Inside Scoop: Heather Martin, MA II

Heather Martin

Twelve years ago, personal tragedy struck Heather Martin when her sister died by suicide just three weeks after the birth of her first child. Today, Martin is a medical assistant II in Pediatrics at the Children’s Hospital at Dartmouth-Hitchcock (CHaD) in Manchester, and a passionate advocate for maternal mental health.

Martin was the driving force behind starting postpartum depression screening in the CHaD Pediatric Clinic in January 2020. Martin developed the workflow to perform the screening, collaborated with community members to create a list of local postpartum resources and underwent additional training to conduct follow-up calls with high-risk moms.

During Medical Assistant Recognition Week in October, Martin’s department leadership team presented her with the "MA of the Year" award to recognize her for all she has done and continues to do to benefit patients and families. Shortly after receiving the award, she was named the "2021 Ambassador of the Year by 2020 Mom," a national nonprofit organization, in recognition of her work to help spread awareness of postpartum depression and maternal suicide.

In our staff profile series highlighting the roles of individuals and their departments across the organization, we visit with Martin.

How would you describe your role?  

I am a pediatric medical assistant at the Pediatric Clinic at D-H Manchester. It is extremely busy! I support moms who are suffering from postpartum depression or anxiety by checking in them on the phone or sometimes in person during their baby’s visit.

Why did you choose to come to D-H?

I have always wanted to work in a pediatric setting. I actually interviewed for three different pediatric settings here in Manchester (CHaD Specialties, General Pediatrics and Internal Medicine Pediatrics). I chose General Pediatrics because of its size, fast-paced environment and leadership.

What did you do before you worked here?

I worked at small primary care practice in Salem, New Hampshire, and before that I managed a Dunkin’ Donuts in Derry. So I am used to a fast pace!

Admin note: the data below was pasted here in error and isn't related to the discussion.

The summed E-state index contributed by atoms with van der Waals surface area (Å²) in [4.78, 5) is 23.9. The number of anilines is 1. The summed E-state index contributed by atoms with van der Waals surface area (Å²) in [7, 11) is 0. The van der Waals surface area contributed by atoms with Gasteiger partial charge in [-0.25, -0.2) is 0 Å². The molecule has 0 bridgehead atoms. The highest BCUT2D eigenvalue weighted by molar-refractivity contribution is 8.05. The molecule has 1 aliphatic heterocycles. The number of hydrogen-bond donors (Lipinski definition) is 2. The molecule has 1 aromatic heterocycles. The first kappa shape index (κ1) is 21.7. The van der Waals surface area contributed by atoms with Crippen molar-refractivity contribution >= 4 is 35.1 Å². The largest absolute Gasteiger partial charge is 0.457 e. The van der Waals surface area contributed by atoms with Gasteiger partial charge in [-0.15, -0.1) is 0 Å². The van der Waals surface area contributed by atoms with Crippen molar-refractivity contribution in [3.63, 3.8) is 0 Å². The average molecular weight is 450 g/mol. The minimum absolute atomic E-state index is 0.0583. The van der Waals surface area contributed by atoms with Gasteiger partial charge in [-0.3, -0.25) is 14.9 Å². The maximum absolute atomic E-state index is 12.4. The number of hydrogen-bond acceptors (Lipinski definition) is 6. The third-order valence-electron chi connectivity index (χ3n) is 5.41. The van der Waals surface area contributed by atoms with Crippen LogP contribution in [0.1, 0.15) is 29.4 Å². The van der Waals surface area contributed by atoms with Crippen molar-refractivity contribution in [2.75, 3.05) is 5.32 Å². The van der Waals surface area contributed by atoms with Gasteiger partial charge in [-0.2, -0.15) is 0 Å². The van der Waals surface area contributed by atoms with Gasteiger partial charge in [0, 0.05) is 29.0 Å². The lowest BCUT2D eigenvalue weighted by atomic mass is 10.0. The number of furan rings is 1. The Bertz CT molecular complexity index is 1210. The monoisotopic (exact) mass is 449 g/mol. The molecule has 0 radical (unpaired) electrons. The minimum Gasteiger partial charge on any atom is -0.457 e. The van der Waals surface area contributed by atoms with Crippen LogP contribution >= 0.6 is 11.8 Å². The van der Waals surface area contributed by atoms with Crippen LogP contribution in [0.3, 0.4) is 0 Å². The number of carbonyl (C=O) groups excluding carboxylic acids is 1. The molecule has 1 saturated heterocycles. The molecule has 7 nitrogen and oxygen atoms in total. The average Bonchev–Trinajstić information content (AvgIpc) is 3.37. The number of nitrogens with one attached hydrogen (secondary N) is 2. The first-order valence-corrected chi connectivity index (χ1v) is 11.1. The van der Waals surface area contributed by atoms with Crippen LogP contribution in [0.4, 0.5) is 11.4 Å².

What made you want to do this kind of work?

I have always wanted to help people in a medical setting and I love children! My friend growing up was diagnosed with non-Hodgkin’s lymphoma and went through a lot of treatments at CHaD at D-H Lebanon. I was inspired by the nurses there. They had the biggest hearts and were so kind.

What have you done that you're most proud of?

I initiated a maternal postpartum depression screening program in Manchester in our Pediatric Clinic. At the beginning of a visit, each mother completes a confidential screening questionnaire that is reviewed by their baby’s pediatrician. If the mother screens positive for postpartum depression, the pediatrician asks if they have contacted their OB/GYN or primary care provider and if they have a mental health provider. If the mother is not already receiving mental health treatment, the pediatrician will refer them to local mental health providers, resources and postpartum groups.

Consistent screenings for maternal mental health disorders during pregnancy and the postpartum period can identify women at risk or struggling with a maternal mental health disorder and proper treatment can help prevent tragic outcomes. These screenings also provide an opportunity for providers like obstetricians and pediatricians to start a conversation about maternal mental health disorders with moms and their families.

I know that I am helping moms every day by talking to them during follow up phone calls or speaking with them in the clinic. Sometimes, they just need to hear that they are a good mom, even if they need help and that it is ok to feel how they are feeling. It has been very rewarding to hear from moms and families that sharing my story has helped them.

What's your greatest joy in your work?

Seeing our patients smile. Most children are fearful of coming to the doctor’s office. I try my best to make it a great experience for them and for them to leave with a smile. Also, recognizing moms who are struggling and helping them get help.

What advice would you offer to someone new to your role?

To put yourself in the child or family’s shoes. Try to make them feel how you would like to be cared for and to make it the best experience. Even the small acts of kindness can make a huge difference!

What’s the biggest misconception that people have about the work you do?

That my work with moms is depressing. Yes, some days can be emotional and challenging. To be honest, this has been the most rewarding and fulfilling role I have ever had. I know that we are helping moms and families every day. I regularly hear from moms who say that just checking in on them made a world of difference.

What's your favorite non-work activity?

Spending time with my family. Anything outdoors and on our lake place in Maine.

What is the best piece of advice you were ever given?

You will never know the affect you have on people. Even one small act of kindness can have a big impact on someone.

Learn more about maternal suicide, suicide prevention and postpartum depression information at Postpartum Support International.